That’s a place that played a crucial role in putting Joe Biden over the top in the race for the state’s electoral votes-and the University of Georgia professor and Zócalo contributing editor says it happened because local Democrats focused on engaging the Black, Latino and Asian voters in suburban Atlanta rather than trying to change the minds of White voters who have traditionally leaned Republican.
“Democrats didn’t raid the traditional Republican base” in Gwinnett County “but simply overwhelmed it.”
Let’s see how the trend-and voter turnout-holds in Georgia’s special election for both of its U.S. Senate seats this week.
Let’s also see whether the trend gets turned on its head in California, where Democrats appear to be losing ground with Black, Latino and Asian voters who are increasingly open to something besides self-proclaimed progressives who dominate the state’s politics.
Back to local media, where you can put the $130 million or so that LA Times owner Patrick Soon-Shiong stands to make from Alden Global Capital on the list of stories that staffers in his own newsroom soft pedal-along with public corruption and St. Vincent Medical Center.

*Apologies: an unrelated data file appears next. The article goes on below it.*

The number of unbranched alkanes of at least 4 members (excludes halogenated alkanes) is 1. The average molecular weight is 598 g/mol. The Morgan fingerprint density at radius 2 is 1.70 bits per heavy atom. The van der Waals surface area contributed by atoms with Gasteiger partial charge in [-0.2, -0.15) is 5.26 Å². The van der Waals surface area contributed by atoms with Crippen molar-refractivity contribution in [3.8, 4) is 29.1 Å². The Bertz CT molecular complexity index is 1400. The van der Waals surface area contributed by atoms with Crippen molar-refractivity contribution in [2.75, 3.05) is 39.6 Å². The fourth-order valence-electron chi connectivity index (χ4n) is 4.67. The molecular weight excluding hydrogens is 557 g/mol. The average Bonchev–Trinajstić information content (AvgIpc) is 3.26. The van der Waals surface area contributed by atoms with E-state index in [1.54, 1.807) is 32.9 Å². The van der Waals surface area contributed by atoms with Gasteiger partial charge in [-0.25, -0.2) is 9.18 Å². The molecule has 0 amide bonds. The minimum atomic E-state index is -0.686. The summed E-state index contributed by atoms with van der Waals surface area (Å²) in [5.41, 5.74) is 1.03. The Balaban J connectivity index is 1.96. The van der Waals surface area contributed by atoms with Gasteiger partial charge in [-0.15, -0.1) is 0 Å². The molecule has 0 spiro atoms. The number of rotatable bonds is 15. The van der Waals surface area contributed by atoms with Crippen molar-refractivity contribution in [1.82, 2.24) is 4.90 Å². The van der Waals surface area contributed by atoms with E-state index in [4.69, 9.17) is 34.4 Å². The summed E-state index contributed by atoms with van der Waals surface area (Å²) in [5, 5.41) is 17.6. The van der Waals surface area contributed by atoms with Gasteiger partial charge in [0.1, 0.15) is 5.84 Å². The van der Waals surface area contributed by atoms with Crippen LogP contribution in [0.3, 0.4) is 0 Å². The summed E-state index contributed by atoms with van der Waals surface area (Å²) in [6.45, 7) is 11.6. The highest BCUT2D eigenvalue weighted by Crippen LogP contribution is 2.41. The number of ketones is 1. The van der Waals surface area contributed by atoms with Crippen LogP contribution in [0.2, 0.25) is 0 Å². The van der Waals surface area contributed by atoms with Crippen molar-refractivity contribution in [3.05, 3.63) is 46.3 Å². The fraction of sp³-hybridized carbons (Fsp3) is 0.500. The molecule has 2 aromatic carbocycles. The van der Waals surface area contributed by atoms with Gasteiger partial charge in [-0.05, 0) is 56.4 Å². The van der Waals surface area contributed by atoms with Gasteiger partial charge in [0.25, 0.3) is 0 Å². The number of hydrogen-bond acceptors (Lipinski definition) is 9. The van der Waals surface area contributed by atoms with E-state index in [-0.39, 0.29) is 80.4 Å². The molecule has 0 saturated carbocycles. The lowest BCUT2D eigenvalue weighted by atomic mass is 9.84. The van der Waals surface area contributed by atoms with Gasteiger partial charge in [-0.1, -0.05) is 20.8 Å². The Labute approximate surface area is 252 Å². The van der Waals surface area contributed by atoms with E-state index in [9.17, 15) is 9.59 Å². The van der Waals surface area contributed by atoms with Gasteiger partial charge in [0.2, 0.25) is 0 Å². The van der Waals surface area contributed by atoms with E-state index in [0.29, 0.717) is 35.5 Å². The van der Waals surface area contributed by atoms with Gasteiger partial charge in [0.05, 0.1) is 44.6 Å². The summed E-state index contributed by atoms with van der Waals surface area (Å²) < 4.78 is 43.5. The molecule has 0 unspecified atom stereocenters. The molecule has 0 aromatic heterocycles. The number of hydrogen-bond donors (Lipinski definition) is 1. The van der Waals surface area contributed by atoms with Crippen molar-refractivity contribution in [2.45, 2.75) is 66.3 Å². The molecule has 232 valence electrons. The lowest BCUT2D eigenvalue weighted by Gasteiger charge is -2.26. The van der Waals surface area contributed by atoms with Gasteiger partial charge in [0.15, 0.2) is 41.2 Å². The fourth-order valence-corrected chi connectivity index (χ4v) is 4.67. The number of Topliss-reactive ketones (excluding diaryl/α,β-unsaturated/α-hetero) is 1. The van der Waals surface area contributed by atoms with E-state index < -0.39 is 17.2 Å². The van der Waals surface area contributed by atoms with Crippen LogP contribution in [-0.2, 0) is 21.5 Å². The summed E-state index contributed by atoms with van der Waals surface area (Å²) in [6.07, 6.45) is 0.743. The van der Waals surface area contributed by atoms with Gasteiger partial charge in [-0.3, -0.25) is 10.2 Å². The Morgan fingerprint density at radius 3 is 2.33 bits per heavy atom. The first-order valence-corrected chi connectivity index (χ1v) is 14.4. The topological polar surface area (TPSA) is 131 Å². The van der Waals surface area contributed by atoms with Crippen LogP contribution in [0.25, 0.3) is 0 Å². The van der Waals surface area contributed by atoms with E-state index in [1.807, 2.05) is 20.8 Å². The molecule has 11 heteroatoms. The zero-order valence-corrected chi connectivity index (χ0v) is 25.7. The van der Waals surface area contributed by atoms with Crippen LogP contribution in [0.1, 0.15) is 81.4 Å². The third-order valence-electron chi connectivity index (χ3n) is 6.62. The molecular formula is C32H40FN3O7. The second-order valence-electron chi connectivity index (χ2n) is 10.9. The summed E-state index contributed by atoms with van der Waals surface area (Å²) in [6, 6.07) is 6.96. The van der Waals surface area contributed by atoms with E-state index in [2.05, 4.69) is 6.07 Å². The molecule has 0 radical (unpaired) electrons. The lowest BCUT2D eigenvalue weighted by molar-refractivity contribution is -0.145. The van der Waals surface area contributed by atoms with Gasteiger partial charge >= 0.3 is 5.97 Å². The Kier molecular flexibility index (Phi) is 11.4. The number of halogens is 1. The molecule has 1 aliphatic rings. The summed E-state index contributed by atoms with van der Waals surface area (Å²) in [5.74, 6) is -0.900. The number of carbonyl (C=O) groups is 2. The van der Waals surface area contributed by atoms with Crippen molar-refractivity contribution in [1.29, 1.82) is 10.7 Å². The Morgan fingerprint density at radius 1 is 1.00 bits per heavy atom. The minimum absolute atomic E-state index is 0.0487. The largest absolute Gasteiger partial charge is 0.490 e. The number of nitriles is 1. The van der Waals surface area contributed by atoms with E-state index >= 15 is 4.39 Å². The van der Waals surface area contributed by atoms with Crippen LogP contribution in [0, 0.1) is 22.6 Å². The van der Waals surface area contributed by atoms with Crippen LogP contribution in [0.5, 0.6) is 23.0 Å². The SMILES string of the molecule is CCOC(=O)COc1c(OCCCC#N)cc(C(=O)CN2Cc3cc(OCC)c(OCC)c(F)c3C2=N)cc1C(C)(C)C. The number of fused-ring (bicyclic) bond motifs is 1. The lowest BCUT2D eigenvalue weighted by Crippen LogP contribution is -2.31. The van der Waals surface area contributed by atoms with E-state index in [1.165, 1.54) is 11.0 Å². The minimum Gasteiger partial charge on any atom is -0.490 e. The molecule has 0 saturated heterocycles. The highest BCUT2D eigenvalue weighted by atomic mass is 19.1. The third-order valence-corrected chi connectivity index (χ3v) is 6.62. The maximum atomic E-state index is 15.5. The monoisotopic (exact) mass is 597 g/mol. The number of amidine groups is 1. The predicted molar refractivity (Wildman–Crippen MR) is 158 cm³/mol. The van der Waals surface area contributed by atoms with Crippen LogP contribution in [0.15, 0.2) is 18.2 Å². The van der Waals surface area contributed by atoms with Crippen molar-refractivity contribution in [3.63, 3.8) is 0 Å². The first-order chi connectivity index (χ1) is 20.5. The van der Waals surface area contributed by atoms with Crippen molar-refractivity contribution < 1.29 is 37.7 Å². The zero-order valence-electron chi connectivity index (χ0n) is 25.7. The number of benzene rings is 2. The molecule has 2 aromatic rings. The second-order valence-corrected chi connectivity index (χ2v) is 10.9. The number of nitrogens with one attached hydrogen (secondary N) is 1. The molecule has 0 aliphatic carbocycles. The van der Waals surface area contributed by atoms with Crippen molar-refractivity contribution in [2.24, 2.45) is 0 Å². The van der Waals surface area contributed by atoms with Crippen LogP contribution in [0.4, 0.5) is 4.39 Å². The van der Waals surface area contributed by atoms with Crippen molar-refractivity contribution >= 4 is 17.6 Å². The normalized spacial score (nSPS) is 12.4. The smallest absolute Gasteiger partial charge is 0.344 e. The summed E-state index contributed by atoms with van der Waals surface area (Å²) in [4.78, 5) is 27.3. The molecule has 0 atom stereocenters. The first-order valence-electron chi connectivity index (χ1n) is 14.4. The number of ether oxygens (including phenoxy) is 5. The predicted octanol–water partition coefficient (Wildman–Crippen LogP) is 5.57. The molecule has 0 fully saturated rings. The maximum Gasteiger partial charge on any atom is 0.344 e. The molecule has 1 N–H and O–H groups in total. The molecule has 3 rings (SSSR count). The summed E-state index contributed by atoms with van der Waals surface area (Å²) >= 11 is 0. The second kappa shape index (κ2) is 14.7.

Soon-Shiong would get the chunk for his 25% stake in Chicago-based Tribune Publishing if the hedge fund’s bid goes through.
Let’s see whether there will be much coverage by the Orange County Register, LA Daily News, or the nine other dailies that make up the Southern California News Group, which is part of MediaNews Group-which happens to be owned by NY-based Alden Global.
I’ll get back to Soon-Shiong and the LA Times in coming issues-keep Tribune Publishing in mind as a factor on SoCal’s media landscape in the meantime.
Daily newspapers in SoCal should note that the form of print media with the biggest reach to offer advertisers in SoCal in 2021 might be Amazon, which is now making space for third-party marketing messages on the grocery bags it delivers to households throughout the region every day.